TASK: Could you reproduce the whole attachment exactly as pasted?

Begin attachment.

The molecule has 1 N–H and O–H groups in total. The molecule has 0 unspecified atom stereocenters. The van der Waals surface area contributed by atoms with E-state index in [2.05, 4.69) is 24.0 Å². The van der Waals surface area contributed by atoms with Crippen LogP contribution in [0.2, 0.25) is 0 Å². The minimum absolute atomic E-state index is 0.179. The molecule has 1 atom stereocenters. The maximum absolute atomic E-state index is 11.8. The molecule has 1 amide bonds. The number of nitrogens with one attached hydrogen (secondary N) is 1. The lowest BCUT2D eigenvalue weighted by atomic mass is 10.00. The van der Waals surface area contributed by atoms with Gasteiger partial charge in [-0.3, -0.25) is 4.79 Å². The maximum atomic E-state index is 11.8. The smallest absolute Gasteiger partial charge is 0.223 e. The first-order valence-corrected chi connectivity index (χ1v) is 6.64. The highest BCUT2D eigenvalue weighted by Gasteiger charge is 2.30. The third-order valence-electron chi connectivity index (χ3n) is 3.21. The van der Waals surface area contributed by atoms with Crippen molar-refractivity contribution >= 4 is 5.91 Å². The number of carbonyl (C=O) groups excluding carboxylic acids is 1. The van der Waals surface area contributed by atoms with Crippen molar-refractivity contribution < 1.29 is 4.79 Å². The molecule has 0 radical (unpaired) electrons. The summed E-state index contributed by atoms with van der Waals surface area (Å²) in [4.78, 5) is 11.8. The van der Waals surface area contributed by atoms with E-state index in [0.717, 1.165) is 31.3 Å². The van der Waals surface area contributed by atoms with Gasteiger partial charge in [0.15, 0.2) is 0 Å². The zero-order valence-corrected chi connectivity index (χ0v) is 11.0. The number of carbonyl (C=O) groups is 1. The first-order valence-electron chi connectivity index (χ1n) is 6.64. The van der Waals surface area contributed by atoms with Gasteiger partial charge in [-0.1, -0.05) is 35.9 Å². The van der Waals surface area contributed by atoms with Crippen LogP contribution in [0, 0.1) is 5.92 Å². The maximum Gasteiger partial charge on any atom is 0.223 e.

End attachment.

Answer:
The molecule has 1 N–H and O–H groups in total. The molecule has 0 unspecified atom stereocenters. The van der Waals surface area contributed by atoms with E-state index in [2.05, 4.69) is 24.0 Å². The van der Waals surface area contributed by atoms with Crippen LogP contribution in [0.2, 0.25) is 0 Å². The minimum absolute atomic E-state index is 0.179. The molecule has 1 atom stereocenters. The maximum absolute atomic E-state index is 11.8. The molecule has 1 amide bonds. The number of nitrogens with one attached hydrogen (secondary N) is 1. The lowest BCUT2D eigenvalue weighted by atomic mass is 10.00. The van der Waals surface area contributed by atoms with Gasteiger partial charge in [-0.3, -0.25) is 4.79 Å². The maximum atomic E-state index is 11.8. The smallest absolute Gasteiger partial charge is 0.223 e. The first-order valence-corrected chi connectivity index (χ1v) is 6.64. The highest BCUT2D eigenvalue weighted by Gasteiger charge is 2.30. The third-order valence-electron chi connectivity index (χ3n) is 3.21. The van der Waals surface area contributed by atoms with Crippen molar-refractivity contribution >= 4 is 5.91 Å². The number of carbonyl (C=O) groups excluding carboxylic acids is 1. The van der Waals surface area contributed by atoms with Crippen molar-refractivity contribution < 1.29 is 4.79 Å². The molecule has 0 radical (unpaired) electrons. The summed E-state index contributed by atoms with van der Waals surface area (Å²) in [4.78, 5) is 11.8. The van der Waals surface area contributed by atoms with E-state index in [0.717, 1.165) is 31.3 Å². The van der Waals surface area contributed by atoms with Gasteiger partial charge in [0.15, 0.2) is 0 Å². The zero-order valence-corrected chi connectivity index (χ0v) is 11.0. The number of carbonyl (C=O) groups is 1. The first-order valence-electron chi connectivity index (χ1n) is 6.64. The van der Waals surface area contributed by atoms with Gasteiger partial charge in [-0.1, -0.05) is 35.9 Å². The van der Waals surface area contributed by atoms with Crippen LogP contribution in [0, 0.1) is 5.92 Å². The maximum Gasteiger partial charge on any atom is 0.223 e.